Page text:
Diverse Scientists to Lead Diversity Initiative
A number of my colleagues at SACNAS have been selected to lead significant portions of the initiative. Dr. David Burgess (Cherokee), a professor of biology at Boston College and past-president of SACNAS, will lead a $19 million portion of the NIH grant funding from Boston College where the National Research Mentoring Network (NRMN) will be headquartered. The NRMN, tasked with increasing the success of minorities in grant funding and diversifying the talent pool of biomedical researchers, will partner with four major research institutions. The BUILD awardees and other universities will also utilize the expertise and resources of many academic and scientific organizations.
"NRMN will provide new opportunities for mentees, from the undergraduate through the junior faculty level, for customized professional development activities, mentor matching, and guidance along the career path," says Burgess.
Moreover, Dr. Leticia Márquez-Magaña, a professor of biology at San Francisco State University and a recent graduate of the SACNAS Summer Leadership Institute, will lead a $17 million portion of funding from San Francisco State University under the title SF BUILD, one of ten awarded BUILD grants. She will facilitate a team of science professors tasked with changing perceptions and dispelling myths about underrepresented minority groups.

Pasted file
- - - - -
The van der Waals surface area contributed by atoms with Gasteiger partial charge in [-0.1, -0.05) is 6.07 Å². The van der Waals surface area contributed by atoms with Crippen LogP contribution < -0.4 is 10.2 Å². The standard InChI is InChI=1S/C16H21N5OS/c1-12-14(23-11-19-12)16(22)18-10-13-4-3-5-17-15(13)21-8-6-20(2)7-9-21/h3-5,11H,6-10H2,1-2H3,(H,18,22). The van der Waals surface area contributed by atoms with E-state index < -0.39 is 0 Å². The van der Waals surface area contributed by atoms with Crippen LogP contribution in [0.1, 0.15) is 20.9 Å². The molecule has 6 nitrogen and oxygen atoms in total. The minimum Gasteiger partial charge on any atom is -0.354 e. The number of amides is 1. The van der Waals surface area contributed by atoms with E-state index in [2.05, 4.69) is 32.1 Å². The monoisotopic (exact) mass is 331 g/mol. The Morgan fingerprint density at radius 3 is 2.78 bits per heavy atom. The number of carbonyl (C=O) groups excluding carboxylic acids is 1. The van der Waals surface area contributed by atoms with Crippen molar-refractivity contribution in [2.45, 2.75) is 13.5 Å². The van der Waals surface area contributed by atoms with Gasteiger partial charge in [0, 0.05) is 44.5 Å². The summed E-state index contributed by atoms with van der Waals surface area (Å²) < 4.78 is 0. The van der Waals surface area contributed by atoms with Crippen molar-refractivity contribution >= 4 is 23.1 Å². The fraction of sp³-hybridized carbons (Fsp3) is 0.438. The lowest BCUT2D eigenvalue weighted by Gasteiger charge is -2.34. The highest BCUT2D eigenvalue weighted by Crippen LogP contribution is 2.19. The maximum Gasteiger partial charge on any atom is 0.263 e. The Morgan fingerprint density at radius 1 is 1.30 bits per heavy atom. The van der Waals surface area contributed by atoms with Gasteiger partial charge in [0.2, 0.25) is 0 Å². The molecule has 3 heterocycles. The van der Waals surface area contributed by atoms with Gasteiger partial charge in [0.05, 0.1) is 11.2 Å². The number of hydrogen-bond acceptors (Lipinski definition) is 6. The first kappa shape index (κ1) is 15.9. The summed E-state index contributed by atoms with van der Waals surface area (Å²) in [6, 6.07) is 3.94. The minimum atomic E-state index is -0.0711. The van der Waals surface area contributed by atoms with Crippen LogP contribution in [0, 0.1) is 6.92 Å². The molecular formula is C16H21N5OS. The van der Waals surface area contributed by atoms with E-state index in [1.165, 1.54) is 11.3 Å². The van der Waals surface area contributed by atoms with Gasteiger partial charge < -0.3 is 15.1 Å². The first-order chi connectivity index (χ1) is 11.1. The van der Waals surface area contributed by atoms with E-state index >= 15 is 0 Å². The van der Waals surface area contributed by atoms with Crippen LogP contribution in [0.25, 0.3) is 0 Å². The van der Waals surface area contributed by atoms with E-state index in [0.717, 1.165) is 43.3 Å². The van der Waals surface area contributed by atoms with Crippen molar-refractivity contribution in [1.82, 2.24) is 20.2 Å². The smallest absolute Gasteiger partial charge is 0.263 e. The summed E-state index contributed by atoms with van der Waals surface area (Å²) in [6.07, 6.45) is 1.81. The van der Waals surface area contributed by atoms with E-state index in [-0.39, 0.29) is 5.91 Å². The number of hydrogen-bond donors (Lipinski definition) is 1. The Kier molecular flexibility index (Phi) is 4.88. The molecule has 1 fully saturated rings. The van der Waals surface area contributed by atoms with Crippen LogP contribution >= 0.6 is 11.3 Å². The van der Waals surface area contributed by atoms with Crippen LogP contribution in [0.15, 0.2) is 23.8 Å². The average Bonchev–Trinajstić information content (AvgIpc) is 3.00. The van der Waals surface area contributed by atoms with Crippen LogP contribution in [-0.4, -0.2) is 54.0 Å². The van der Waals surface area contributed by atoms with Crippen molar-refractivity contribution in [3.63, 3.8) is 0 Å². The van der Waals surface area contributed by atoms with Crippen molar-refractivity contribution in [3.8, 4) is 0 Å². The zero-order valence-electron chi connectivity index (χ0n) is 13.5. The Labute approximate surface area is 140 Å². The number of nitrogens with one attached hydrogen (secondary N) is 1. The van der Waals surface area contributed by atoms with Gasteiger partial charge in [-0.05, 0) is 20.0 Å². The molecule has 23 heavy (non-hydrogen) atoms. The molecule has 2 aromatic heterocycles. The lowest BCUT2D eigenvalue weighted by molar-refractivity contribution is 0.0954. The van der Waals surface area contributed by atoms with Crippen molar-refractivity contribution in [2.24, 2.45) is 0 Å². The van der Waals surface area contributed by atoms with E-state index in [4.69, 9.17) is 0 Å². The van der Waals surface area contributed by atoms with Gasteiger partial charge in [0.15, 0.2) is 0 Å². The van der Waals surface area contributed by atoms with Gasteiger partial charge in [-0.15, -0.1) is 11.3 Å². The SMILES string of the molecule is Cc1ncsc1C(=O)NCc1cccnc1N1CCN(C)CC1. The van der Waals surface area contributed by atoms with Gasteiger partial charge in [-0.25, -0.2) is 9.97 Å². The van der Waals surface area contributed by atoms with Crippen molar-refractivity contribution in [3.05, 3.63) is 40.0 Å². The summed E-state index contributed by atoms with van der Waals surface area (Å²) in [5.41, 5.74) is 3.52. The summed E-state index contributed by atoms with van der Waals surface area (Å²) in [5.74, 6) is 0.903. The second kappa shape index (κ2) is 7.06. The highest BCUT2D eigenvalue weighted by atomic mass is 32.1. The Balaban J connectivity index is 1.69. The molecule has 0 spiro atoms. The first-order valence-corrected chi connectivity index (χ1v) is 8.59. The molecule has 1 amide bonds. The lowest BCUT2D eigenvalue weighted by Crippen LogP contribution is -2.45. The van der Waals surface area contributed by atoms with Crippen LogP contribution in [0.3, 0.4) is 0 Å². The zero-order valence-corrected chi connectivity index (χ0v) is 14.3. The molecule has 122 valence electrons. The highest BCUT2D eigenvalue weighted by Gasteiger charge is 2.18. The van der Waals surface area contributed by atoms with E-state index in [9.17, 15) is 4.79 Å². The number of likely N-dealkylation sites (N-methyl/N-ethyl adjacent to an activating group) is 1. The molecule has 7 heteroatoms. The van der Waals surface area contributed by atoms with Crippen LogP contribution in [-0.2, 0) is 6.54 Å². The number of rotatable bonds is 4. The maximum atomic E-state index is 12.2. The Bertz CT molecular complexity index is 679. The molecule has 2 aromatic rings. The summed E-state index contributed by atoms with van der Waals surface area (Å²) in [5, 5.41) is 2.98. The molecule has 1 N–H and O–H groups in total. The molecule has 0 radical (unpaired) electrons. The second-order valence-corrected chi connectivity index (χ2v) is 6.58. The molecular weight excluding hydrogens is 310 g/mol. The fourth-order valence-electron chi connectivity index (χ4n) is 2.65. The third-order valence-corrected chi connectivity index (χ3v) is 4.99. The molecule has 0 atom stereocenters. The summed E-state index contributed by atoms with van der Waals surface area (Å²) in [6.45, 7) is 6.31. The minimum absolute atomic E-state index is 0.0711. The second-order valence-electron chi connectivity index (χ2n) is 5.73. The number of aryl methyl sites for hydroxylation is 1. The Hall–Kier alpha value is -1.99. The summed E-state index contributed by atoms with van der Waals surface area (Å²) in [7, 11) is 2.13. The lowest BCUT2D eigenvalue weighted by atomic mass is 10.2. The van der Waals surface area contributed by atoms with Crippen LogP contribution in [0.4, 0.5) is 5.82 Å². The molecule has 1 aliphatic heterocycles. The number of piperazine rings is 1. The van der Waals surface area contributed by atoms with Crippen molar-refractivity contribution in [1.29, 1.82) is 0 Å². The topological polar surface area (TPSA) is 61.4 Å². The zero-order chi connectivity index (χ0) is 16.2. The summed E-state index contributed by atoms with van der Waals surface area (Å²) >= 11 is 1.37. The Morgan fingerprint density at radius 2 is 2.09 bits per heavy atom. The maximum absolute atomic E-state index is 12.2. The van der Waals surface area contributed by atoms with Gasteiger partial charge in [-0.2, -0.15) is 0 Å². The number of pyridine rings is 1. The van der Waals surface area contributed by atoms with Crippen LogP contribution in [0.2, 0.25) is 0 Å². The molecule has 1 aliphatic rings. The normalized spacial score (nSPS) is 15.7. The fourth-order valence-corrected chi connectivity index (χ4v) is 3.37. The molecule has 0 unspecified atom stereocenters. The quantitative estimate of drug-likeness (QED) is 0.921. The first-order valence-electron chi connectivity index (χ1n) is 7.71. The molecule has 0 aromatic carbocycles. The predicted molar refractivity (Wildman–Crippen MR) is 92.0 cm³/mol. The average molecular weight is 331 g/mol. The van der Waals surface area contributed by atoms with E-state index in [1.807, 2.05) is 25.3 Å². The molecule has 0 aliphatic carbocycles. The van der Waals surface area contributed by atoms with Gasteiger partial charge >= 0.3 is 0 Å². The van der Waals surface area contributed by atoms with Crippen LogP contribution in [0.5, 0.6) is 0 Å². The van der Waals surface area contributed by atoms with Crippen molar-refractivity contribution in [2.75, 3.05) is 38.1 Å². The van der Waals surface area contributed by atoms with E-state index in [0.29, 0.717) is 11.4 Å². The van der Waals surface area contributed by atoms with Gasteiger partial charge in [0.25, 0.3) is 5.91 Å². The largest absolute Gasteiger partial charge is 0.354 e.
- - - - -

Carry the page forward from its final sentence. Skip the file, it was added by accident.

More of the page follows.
The SF Build group works on the premise that diversity is necessary not for its own sake, but because multiple perspectives are needed in science. The group will examine factors that lead to minorities leaving science disciplines, such as "stereotype threat," and their effects. Márquez-Magaña elaborated in a recent San Francisco State University News article announcing the SF Build funding. "If a female student were to enter an all-male classroom or lab setting, the potential for prejudices can affect her ability to function at a higher level. That's why we need to make these classrooms safe."
This aggressive push by NIH represents a major change in the scale of addressing disparity. The NIH initiative will focus on smaller institutions to build a pipeline of students to research intensive universities. It will provide a national connection for mentoring, professional development, and mentor training through NRMN. It will carry out evaluation and analysis through the CEC. It is a bold, large-scale experiment and it is everyone's great hope that through these coordinated efforts we will learn about the impediments to inclusion and change the face of STEM to reflect the demographics of our country.
It is my hope that with Intel and NIH leading the way, 2015 will see significant advancements in concrete investments and strategy to actualize our long struggle for equal representation in STEM.